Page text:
Witches, fires, lots of dancing and…some pranks here and there. No, this isn’t a recollection of your Halloween “best-of’s”…it’s the way Germans celebrate April 30th! But what’s happening here? Let’s discover more about this occasion and why it’s celebrated at all.
What is the Walpurgisnacht…or is it Hexennacht?
Walpurgis Night is a Christian celebration with plenty of pagan influences. It honours Saint Walpurga (more on her in a while), but coincides with Hexennacht (Witches’ Night), the night when witches celebrate the arrival of spring. It’s almost like two events in one. The curious part? Saint Walpurga is believed to keep witches and evil spirits away!
So let’s start with her and why she’s a boss.
Who was she and why do Germans care?
In the 8th century, Germany wasn’t Germany as we know it. It was part of a larger kingdom called Frankish Empire (Francia), which included not just Germany, but also Belgium, The Netherlands, Luxembourg and – you guessed it! – France. Walpurga was born into that reality.
She was an English nun turned abbess (basically the manager of nuns!) who lived between 710 and 777-779. After spending 26 years ornamenting manuscripts and doing complex embroidery, Walpurga travelled to Germany with her brothers to help them spread Christianity to pagan peoples. Not only was she well-educated, but she also wrote down a biography and travel journal of her brother in Latin, making her what is thought to be the first female author of both England and Germany!
Apart from that, she’s said to have been involved in two different miracles. The first was that she was able to calm a terrible storm through prayer alone. The second was that after her death, the rock on which her tomb rests started exhuming a sacred, healing oil that many pilgrims would end up using to cure their own problems.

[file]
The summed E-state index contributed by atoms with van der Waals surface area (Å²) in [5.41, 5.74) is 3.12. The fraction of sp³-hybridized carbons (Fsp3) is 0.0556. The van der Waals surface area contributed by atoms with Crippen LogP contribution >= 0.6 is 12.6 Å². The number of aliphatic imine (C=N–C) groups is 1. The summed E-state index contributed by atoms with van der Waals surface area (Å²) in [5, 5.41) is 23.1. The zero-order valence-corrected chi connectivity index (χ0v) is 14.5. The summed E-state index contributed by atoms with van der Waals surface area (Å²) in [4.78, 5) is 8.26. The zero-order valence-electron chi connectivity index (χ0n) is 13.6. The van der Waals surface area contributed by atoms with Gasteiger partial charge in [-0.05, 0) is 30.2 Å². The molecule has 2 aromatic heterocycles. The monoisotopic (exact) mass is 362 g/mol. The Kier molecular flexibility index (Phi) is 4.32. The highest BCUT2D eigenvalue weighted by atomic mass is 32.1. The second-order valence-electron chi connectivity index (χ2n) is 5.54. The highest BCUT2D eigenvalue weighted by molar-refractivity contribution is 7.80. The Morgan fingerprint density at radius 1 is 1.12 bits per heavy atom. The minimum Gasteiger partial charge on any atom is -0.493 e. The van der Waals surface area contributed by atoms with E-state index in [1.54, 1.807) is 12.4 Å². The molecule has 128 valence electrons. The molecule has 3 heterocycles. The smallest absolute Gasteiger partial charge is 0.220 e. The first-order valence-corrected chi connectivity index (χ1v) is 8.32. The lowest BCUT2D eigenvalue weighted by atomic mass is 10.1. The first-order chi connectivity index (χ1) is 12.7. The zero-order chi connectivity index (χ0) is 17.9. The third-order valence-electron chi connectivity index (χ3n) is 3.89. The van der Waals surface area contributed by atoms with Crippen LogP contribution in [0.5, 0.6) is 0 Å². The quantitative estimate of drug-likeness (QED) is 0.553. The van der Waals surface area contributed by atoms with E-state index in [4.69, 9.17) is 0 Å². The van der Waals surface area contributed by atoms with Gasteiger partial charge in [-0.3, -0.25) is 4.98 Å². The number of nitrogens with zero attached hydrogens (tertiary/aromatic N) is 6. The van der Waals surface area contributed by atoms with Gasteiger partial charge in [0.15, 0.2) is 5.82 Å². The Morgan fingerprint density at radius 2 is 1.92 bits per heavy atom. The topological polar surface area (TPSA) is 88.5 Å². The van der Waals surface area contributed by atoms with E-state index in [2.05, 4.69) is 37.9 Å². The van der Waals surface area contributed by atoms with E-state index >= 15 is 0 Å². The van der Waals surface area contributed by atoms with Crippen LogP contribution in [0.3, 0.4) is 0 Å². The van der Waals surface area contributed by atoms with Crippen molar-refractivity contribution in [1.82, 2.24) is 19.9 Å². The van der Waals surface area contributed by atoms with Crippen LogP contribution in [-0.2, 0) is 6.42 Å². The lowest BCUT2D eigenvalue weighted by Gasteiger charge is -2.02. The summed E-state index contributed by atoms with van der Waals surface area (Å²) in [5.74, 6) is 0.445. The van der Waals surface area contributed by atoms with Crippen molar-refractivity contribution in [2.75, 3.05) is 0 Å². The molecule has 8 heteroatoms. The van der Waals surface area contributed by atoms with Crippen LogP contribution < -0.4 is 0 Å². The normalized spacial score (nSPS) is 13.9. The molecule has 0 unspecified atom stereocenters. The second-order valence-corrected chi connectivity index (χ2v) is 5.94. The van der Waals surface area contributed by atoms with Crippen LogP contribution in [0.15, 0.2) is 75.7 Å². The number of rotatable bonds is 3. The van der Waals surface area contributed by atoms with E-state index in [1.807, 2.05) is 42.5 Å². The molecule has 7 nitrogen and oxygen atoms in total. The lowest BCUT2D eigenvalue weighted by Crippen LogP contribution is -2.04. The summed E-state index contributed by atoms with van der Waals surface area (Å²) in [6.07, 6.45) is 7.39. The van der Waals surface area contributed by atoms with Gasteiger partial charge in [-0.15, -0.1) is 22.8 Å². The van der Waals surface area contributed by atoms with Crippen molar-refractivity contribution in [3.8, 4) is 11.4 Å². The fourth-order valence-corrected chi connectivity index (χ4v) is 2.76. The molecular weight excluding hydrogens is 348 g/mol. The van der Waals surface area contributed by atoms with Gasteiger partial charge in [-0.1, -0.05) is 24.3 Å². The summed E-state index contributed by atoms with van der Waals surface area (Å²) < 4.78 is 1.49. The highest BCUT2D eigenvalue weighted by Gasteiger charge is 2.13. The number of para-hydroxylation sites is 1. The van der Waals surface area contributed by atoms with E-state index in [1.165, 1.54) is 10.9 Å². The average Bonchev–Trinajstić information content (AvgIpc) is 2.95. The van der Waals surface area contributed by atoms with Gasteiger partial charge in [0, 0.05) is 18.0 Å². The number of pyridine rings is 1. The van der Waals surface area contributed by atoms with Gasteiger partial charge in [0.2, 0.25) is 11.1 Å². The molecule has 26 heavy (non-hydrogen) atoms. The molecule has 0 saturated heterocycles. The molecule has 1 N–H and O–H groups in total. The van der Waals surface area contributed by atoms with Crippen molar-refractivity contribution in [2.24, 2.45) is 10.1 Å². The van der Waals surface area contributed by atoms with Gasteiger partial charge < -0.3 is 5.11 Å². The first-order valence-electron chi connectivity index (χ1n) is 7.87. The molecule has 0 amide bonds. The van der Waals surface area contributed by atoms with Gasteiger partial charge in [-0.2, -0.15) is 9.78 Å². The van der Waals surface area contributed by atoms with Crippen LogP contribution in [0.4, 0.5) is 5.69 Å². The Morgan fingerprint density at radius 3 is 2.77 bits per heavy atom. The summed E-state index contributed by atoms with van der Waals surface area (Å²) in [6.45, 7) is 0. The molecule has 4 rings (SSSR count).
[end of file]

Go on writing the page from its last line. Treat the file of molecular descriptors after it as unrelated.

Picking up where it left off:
On May 1st, around the year 870, she was declared a saint by the church. That’s why Germans celebrate her the evening before. Today, she is still the patroness of Eichstätt (town in Bavaria) and Weilburg (a city in Hesse).
What happens on this day in April?
In Germany, many pilgrims visit Eichstätt, where Saint Walpurga’s remains are kept. They might even buy some of the holy, healing oil mentioned some paragraphs ago.
At the same time, Witches’ Night brings different kinds of customs associated with it. Huge bonfires are lit to celebrate the arrival of spring and there’s plenty of singing and dancing (couples are said to be particularly lucky in love if they dance around the fire, too!).
In rural parts of southern Germany, some children even play pranks on others, very much like you would expect on Halloween. Some pranks include ringing the neighbors’ doorbell and hiding, placing some bubblegum or ketchup on their doorknob or smearing toothpaste there, too. Many younger people love dressing up as witches or wearing black to the festival.
Perhaps the most interesting aspect of Walpurgisnacht is that it’s not unique to Germans: variations of it can be seen in the Netherlands, Czech Republic, Estonia, Finland, Lithuania, Slovakia, Slovenia and Sweden, but there are some things in common.
Would you celebrate April 30th?
Do you celebrate Walpurgisnacht? What do you usually do and why is this day important to you? If you hadn’t heard of it before, what do you think about this particular celebration? Share your experiences with us!